British Jews Should Not Play the Anti-Semitism Card

Once again the conflict in Gaza has generated an outburst of anti-Semitism across Europe. Some of the stories coming out of France are horrific. As for Germany, even the faintest whiff of anti-Semitism is an outrage; clearly those responsible for assuaging that country’s collective guilt still have much to do.

The picture in the United Kingdom is different though. The level of anti-Semitism is nowhere near that of France or Germany. Yet, reading some of the press articles over the past week one could be excused for thinking that the country was on the verge of an outbreak of pogroms against the Jews.

A major feature in the Sunday Times, the UK’s most popular weekend broadsheet screamed “Anti-Semitic attacks scar British cities”. The editor of the once-respected Jewish Chronicle contributed a piece headed “Anti-Semitism rears its ugly head”. Most of the article was devoted to detailing outrages in Europe. And it did make the point that the situation in the UK is nothing like as bad as in France. But it also cited a march on the Israeli Embassy by 15,000 Israel protesters, implying that anti-Semitism and opposition to Israel’s policies are one and the same thing. They are not.

The history of the Jewish community in the UK has been relatively benign. It is now the most stable Jewish community in Europe, a position it achieved by default following the slaughter of the Shoah. Other than a period in the 1930s, when pro-Nazi agitators led by Oswald Mosley marched through Jewish areas, there has been relatively little organised anti-Semitism in the UK.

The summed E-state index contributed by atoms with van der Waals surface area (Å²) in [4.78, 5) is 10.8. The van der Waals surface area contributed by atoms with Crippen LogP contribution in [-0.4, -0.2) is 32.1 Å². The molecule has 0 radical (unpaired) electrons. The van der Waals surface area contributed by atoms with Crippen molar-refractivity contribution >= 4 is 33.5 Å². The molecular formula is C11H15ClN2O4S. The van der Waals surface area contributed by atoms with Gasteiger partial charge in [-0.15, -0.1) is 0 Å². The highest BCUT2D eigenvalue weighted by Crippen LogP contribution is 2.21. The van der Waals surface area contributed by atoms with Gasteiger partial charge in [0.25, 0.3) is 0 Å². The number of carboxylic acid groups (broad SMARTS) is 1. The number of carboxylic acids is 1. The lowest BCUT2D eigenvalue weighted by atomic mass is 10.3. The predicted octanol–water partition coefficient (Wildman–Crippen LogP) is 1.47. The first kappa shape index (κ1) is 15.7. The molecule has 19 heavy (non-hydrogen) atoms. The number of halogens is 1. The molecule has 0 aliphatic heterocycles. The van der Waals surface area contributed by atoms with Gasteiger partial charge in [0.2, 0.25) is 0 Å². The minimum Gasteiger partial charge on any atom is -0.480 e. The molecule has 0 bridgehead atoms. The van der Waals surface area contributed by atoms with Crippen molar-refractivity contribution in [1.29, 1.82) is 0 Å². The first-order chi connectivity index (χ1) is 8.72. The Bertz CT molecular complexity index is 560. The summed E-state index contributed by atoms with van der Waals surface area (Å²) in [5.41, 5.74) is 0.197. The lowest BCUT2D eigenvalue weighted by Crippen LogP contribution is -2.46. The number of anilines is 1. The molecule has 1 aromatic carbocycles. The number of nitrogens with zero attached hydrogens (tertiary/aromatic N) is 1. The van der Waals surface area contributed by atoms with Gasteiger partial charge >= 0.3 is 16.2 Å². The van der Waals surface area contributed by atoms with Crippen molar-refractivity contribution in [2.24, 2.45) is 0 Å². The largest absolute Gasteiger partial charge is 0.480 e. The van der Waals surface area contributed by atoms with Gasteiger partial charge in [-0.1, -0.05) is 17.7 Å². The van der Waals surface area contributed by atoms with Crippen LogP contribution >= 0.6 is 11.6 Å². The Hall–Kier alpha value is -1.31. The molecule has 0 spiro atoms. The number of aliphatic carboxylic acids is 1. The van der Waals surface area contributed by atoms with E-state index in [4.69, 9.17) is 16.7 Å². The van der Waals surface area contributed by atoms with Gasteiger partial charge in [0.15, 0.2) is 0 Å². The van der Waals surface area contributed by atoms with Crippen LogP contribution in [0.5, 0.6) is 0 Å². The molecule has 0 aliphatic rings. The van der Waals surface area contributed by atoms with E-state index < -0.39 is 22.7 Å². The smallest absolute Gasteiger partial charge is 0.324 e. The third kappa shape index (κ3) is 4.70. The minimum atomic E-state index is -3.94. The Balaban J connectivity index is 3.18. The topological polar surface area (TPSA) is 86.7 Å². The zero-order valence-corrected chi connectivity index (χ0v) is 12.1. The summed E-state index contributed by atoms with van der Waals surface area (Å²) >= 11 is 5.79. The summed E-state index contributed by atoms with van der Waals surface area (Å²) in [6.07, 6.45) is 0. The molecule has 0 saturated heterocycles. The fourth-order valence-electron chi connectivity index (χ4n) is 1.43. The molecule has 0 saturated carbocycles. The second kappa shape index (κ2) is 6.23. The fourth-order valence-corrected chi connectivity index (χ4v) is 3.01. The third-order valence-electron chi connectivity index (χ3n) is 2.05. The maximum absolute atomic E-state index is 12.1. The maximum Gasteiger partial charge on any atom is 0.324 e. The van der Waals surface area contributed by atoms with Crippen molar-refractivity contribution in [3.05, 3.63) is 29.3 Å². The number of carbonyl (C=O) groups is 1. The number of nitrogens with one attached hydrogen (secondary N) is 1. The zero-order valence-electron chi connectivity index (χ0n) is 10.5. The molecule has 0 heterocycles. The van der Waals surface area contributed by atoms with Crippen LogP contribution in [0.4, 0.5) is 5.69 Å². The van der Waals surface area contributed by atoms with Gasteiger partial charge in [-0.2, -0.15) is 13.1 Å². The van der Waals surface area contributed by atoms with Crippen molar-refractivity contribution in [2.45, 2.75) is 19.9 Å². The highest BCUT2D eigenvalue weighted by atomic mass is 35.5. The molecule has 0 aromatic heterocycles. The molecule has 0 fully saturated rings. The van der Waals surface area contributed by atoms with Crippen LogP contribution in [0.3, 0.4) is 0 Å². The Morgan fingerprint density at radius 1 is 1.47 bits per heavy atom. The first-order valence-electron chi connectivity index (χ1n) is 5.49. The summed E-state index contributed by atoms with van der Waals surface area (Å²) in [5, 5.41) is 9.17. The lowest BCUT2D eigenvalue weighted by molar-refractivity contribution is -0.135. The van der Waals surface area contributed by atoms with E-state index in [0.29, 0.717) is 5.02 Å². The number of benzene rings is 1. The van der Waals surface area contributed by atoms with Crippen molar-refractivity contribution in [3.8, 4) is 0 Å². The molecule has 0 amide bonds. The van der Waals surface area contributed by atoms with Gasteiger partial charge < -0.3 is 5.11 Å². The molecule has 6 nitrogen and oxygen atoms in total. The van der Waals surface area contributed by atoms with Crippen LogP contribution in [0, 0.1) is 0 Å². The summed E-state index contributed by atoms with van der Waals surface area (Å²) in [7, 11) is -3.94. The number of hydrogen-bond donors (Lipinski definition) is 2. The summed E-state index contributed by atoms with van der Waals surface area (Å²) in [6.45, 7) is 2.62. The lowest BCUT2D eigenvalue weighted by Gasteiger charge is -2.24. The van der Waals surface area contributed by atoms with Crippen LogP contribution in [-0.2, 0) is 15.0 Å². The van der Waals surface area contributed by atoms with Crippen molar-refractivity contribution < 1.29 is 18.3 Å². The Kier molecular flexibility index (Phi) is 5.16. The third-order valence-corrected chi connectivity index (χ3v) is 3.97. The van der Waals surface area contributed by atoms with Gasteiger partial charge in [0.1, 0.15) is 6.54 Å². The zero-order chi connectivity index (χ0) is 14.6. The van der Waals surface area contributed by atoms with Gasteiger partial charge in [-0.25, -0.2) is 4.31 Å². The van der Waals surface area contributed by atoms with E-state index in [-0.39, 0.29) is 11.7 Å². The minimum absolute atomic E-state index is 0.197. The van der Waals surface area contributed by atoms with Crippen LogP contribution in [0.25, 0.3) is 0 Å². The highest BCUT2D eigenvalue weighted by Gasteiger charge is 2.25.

Even now, when the nation is currently going through one of its periodic bouts of anti-immigrant grumbling, fuelled by the 15 minutes of fame granted to a right-wing fringe party, the targets of abuse are not Jews. Yes, there have been a number of anti-Semitic incidents in recent weeks, 100 have been reported in London since the beginning of July. But the vast majority of these are little more than verbal abuse. It is almost certainly far more frightening to be a Muslim in modern Britain than a Jew.

Jews in Britain are far more fortunate than in most other countries. Our contribution to British society, to business, the arts, culture and science is significant, and widely acclaimed. The next election may even produce a Jewish Prime Minister. We have also contributed, not just through our activities but also through our very presence, towards Britain becoming a successful multi-cultural society, possibly the most diverse and vibrant in the world. London is a polyglot society and Jews are just as much at home on its streets as any other race.

Yes, British Jews do have a problem with some Muslims in the UK, whose anti-Semitism is fuelled by propaganda from the Middle East. But this is a specific, clearly defined issue. It is not an example of British anti-Semitism.

There is a danger in exaggerating the impact of anti-Semitism in Britain. Not just because it frightens people unnecessarily. It diminishes the national culture. Every religious, ethnic or racial group receives adverse attention from time to time; Jews no more than any other. To suggest that we are somehow more discriminated against is to turn ourselves into victims, to stoke the self-fulfilling fires of anti-Jewish hatred. Playing the anti-Semitism card may sell newspapers. But more importantly, it encourages British Jews to lose sight of just how privileged and fortunate we are to live in a relatively tolerant and open society.

© 2020 Harry Freedman Books